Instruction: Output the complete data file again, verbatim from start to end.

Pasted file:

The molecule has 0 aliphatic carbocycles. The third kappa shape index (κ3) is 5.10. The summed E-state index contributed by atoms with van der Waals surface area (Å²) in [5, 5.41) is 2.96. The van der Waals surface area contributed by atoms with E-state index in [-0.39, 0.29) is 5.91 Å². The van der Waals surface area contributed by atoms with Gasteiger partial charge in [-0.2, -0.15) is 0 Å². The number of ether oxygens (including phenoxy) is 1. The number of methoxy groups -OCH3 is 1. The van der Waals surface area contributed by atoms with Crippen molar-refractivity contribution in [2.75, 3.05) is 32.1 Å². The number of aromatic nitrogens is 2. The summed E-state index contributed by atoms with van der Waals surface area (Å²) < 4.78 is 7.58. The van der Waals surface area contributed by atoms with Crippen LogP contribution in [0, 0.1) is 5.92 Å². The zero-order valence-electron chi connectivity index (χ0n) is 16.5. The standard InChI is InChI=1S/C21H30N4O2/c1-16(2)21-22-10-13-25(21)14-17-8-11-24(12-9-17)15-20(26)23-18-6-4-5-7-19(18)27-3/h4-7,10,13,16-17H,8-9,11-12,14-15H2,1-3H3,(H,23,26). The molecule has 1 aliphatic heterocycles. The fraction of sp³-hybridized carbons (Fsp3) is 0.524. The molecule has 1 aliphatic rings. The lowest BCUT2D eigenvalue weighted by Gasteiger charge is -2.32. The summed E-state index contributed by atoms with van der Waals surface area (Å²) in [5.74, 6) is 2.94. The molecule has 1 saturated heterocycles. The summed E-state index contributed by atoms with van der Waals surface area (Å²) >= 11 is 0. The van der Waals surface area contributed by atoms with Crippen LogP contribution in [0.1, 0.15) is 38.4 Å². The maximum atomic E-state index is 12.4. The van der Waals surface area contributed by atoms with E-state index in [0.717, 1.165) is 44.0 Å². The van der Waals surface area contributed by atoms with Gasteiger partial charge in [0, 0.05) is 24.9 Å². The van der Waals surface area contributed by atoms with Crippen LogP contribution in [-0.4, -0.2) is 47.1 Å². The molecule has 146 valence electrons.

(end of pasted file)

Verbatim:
The molecule has 0 aliphatic carbocycles. The third kappa shape index (κ3) is 5.10. The summed E-state index contributed by atoms with van der Waals surface area (Å²) in [5, 5.41) is 2.96. The van der Waals surface area contributed by atoms with E-state index in [-0.39, 0.29) is 5.91 Å². The van der Waals surface area contributed by atoms with Gasteiger partial charge in [-0.2, -0.15) is 0 Å². The number of ether oxygens (including phenoxy) is 1. The number of methoxy groups -OCH3 is 1. The van der Waals surface area contributed by atoms with Crippen molar-refractivity contribution in [2.75, 3.05) is 32.1 Å². The number of aromatic nitrogens is 2. The summed E-state index contributed by atoms with van der Waals surface area (Å²) < 4.78 is 7.58. The van der Waals surface area contributed by atoms with Crippen LogP contribution in [0, 0.1) is 5.92 Å². The zero-order valence-electron chi connectivity index (χ0n) is 16.5. The standard InChI is InChI=1S/C21H30N4O2/c1-16(2)21-22-10-13-25(21)14-17-8-11-24(12-9-17)15-20(26)23-18-6-4-5-7-19(18)27-3/h4-7,10,13,16-17H,8-9,11-12,14-15H2,1-3H3,(H,23,26). The molecule has 1 aliphatic heterocycles. The fraction of sp³-hybridized carbons (Fsp3) is 0.524. The molecule has 1 aliphatic rings. The lowest BCUT2D eigenvalue weighted by Gasteiger charge is -2.32. The summed E-state index contributed by atoms with van der Waals surface area (Å²) in [5.74, 6) is 2.94. The molecule has 1 saturated heterocycles. The summed E-state index contributed by atoms with van der Waals surface area (Å²) >= 11 is 0. The van der Waals surface area contributed by atoms with Crippen LogP contribution in [0.1, 0.15) is 38.4 Å². The maximum atomic E-state index is 12.4. The van der Waals surface area contributed by atoms with E-state index in [0.717, 1.165) is 44.0 Å². The van der Waals surface area contributed by atoms with Gasteiger partial charge in [0, 0.05) is 24.9 Å². The van der Waals surface area contributed by atoms with Crippen LogP contribution in [-0.4, -0.2) is 47.1 Å². The molecule has 146 valence electrons.